Spine Surgery for Adult Scoliosis
Spine surgery to treat adult idiopathic or degenerative scoliosis is performed to:
The goals of surgery in scoliosis are to remove any significant areas of nerve compression, improve the degree (size) of the curvature (scoliosis, lordosis, AND kyphosis), and stabilize the spine though a spinal fusion. This will generally involve placing instrumentation, such as screws, rods, or cages.
Surgery is often performed over several vertebral levels and is often more complex than common surgeries for degenerative conditions, which are performed over only a few levels. For that reason, patients should seek a surgeon who has subspecialized training and experience in treating scoliosis in adults.
Increasingly, minimally invasive techniques are used to accomplish the goals of surgery while allowing faster patient recovery and reducing complications. The decision to perform open, traditional surgery versus minimally invasive—or a hybrid of the two types—is made based on the individual patient’s needs, as well as the comfort level of the surgeon in using the various available techniques. The key is to maximize the speed of recovery while not compromising the long-term results of the surgery.
If you have symptoms related to spinal cord or nerve compression, part of the goal of surgery is to relieve that compression and eliminate those symptoms.
Improving Spine Alignment
A primary goal of surgery for scoliosis is reduction of the curvature and misalignment of the spine. There are different surgical techniques available to the surgeon to allow correction of spinal curvatures.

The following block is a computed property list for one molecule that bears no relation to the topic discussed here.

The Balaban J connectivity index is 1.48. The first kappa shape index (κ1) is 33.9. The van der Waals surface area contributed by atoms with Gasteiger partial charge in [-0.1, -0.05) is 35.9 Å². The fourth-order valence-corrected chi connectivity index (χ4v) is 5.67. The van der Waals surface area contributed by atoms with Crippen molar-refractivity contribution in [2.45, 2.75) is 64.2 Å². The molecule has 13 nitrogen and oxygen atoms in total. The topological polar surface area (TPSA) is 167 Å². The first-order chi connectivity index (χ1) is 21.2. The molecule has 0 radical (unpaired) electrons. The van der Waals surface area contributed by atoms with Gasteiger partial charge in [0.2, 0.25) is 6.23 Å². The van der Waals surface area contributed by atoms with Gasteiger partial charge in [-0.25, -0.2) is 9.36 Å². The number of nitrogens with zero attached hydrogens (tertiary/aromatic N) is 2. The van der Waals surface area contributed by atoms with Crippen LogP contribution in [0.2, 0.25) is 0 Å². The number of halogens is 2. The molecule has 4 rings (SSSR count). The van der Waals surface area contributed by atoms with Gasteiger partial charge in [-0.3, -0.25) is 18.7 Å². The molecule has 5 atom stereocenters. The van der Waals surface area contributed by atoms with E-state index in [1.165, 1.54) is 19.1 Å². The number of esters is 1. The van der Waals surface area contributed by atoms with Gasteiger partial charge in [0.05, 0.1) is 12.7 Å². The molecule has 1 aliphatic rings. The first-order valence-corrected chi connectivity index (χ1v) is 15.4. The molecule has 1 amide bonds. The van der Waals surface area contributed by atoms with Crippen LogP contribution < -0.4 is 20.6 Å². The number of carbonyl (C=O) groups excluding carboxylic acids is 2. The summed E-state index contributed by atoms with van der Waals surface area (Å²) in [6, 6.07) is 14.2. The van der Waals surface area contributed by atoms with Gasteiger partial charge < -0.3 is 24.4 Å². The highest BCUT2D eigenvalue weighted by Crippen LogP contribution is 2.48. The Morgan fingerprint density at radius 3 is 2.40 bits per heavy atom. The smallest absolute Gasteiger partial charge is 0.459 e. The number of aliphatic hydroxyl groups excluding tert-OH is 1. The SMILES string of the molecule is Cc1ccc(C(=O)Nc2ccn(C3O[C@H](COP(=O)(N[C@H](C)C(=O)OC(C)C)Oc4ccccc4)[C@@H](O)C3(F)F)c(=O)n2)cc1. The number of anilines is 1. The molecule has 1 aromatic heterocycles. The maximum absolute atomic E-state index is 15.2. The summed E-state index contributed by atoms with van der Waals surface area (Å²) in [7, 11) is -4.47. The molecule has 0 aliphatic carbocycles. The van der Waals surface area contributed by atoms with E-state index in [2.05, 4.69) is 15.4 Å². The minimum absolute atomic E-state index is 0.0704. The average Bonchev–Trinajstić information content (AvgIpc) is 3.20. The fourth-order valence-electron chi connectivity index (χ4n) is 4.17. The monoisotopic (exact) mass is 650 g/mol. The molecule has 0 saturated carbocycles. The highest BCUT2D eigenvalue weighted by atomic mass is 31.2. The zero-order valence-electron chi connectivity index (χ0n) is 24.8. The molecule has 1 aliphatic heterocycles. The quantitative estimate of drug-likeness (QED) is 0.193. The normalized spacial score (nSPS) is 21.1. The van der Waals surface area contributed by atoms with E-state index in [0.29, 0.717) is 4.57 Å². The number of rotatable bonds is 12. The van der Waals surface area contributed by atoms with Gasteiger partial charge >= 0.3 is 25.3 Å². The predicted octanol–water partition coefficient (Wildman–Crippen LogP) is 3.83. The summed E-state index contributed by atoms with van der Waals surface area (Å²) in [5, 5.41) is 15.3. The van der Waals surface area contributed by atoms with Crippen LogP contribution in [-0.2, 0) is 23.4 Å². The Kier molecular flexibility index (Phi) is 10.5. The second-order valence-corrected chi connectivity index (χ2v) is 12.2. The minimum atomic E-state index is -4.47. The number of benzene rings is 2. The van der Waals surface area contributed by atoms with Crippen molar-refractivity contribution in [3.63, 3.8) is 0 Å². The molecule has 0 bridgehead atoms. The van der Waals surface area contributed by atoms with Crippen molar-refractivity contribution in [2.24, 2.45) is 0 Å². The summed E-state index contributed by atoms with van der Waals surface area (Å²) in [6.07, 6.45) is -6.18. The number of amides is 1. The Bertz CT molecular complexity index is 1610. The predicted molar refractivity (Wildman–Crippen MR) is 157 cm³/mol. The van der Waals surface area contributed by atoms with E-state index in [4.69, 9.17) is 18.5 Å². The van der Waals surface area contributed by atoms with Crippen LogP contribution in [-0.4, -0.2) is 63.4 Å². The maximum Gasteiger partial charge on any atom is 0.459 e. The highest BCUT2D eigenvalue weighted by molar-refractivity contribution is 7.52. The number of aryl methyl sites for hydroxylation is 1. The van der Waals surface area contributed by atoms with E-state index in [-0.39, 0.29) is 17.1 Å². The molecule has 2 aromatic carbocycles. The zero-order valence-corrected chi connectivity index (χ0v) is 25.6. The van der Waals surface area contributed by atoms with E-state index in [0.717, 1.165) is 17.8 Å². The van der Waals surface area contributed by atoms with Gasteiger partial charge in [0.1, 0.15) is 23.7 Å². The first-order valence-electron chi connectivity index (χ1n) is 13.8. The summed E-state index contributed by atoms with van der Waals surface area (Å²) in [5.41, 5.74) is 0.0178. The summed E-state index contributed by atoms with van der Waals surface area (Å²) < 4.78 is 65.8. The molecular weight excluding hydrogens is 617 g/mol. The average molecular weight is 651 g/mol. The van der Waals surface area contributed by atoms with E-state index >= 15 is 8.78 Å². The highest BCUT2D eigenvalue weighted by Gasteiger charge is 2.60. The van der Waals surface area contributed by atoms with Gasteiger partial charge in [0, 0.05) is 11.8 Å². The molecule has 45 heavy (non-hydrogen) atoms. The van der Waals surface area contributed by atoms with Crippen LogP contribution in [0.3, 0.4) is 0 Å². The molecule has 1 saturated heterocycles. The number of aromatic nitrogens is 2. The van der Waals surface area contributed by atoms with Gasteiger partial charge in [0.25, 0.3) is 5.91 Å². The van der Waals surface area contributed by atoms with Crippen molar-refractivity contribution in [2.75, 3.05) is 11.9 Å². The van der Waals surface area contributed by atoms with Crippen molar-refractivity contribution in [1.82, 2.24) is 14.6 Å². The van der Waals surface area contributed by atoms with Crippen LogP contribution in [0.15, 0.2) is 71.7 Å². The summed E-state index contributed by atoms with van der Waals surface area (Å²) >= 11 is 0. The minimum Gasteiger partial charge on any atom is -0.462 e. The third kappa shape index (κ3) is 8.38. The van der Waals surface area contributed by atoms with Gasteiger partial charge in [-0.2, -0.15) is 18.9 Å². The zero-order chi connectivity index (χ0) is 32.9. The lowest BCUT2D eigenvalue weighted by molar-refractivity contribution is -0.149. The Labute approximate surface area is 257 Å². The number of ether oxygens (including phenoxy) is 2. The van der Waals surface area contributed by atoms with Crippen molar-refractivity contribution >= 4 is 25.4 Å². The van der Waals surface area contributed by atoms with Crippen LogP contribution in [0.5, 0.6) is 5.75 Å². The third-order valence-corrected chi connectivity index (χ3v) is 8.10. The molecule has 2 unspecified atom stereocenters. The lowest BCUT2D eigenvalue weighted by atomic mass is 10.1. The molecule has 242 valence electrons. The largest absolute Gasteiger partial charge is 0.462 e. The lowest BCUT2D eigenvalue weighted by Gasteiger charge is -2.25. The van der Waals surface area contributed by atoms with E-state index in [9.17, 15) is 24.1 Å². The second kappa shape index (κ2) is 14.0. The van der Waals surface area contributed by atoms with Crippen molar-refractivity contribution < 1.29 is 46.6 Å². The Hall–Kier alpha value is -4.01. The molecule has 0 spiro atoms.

Spinal Fusion With Instrumentation
For scoliosis surgery, instrumentation (screws, rods, hooks, and/or cages) is placed into the spine in order to maintain the corrected alignment and promote spinal fusion. The instrumentation provides the initial support for the spine until the fusion process has successfully occurred.
Spinal fusion is a process in which the individual vertebral bones are stimulated to heal together permanently, in a process that occurs just like a fractured bone healing. Bone graft material is used during the surgery to help promote this process. The bone graft is packed into and around the surgical area, such as between two vertebral bodies and around the screws and rods.
There are different types of bone graft, and your surgeon will discuss these with you and help select the best type(s) for you. The fusion healing process can take several months before the fusion is solid. Depending on the procedure and surgeon preference / experience, some patients may wear a brace or use a bone growth stimulator following surgery.
Physical therapy (PT) is an important part of postoperative care. Your physical therapy will begin during your hospitalization. It may be provided in your home and later on an outpatient basis. The goals of physical therapy include posture training, stretching movements for flexibility of the legs, and active exercise to help you gain strength and build endurance. PT is an important investment in your long-term health and teaches you how to safely move following surgery.
Adult Scoliosis and Quality of Life
Receiving news that you have scoliosis as an adult can be tough to hear, but your life can still be filled with the activities you’ve always enjoyed. With a range of proven treatment options for both the idiopathic and degenerative forms of the disease, scoliosis doesn’t have to come between you and the way you want to live.